The tech community has been at odds over giving the government access to encrypted information on smartphones. Apple’s CEO Tim Cook revealed his thoughts in an interview on CBS’ 60 Minutes Sunday night.
He’s standing strong on his company’s decision to protect users’ privacy. “I don’t believe that the tradeoff here is privacy versus national security,” he said. “I think that’s an overly simplistic view. We’re America. We should have both.”
Companies like Google and Apple among others have asked the government to stay away from encrypted data in mobile devices and computers or risk undermining information security, according to ABC News. Cook said that people should be able to protect their personal data on their smartphones, like financial and health information, conversations with family and friends and even business secrets.
“There’s likely health information, there’s financial information” on your smartphone, said Cook. “There are intimate conversations with your family, or your co-workers. There’s probably business secrets and you should have the ability to protect it. And the only way we know how to do that, is to encrypt it.”
“Why is that? It’s because if there’s a way to get in, then somebody will find the way in,” he went on. “There have been people that suggest that we should have a back door. But the reality is if you put a back door in, that back door’s for everybody, for good guys and bad guys.”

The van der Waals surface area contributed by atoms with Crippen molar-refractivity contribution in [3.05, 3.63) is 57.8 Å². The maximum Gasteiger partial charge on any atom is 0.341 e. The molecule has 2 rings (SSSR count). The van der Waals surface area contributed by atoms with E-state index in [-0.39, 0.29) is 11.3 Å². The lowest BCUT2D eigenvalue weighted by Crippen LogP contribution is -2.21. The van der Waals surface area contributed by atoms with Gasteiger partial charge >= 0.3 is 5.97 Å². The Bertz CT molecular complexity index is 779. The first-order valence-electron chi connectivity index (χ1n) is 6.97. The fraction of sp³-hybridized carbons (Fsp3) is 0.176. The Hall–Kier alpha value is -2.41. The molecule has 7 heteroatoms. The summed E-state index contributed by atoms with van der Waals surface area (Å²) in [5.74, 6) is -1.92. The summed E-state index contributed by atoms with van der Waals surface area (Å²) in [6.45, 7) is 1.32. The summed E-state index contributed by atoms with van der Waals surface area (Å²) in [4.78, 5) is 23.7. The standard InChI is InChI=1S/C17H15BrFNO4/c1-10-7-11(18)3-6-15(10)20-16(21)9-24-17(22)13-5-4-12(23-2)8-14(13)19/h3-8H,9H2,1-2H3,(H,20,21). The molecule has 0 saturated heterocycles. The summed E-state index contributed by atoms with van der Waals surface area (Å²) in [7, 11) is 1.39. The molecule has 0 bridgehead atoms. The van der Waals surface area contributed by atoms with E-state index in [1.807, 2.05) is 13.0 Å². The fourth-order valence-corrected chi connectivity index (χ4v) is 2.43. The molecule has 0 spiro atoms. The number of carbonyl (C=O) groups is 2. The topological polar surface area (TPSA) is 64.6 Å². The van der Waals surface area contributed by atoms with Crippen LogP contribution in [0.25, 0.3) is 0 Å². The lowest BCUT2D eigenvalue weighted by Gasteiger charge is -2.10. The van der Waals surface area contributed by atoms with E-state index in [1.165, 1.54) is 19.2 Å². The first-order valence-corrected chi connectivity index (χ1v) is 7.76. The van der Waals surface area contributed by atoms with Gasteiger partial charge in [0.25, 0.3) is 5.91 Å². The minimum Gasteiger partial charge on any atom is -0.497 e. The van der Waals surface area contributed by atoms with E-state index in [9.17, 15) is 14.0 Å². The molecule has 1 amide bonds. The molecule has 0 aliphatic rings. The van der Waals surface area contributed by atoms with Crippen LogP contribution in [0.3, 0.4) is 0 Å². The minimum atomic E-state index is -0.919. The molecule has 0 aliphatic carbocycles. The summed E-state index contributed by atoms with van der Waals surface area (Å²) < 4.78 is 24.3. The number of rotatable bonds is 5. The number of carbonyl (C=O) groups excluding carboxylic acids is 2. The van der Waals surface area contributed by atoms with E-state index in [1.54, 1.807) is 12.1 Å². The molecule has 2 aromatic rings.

However, the attacks in San Bernardino, Calif. and Paris have brought more and more attention on tech companies and what they can do to provide government agencies with access to encrypted communications–a way in which terrorists are believed to plan attacks and recruit followers.
President Barack Obama said he would urge the hi-tech and law enforcement leaders “to make it harder for terrorists to use technology to escape from justice.” Even the Federal Bureau of Investigation Director James Comey has asked for more conversation on encryption of communications.
Comey said that technology could get in the way of the public’s safety, according to PC World. He also stated that the government would attempt to tackle the problem through industry negotiations rather than through legislation.
But again, Cook was firm in his company’s stance. “Well if, if the government lays a proper warrant on us today then we will give the specific information that is requested. Because we have to by law. In case of encrypted communication, we don’t have it to give,” he said.
Apparently, Cook was interviewed before the Paris attacks, according to CBS, but he his stance has not changed.
In 2014, Apple announced that it would turn on encryption for iOS 8 automatically, meaning that law enforcement would have to have a person’s passcode to access any iPhone data.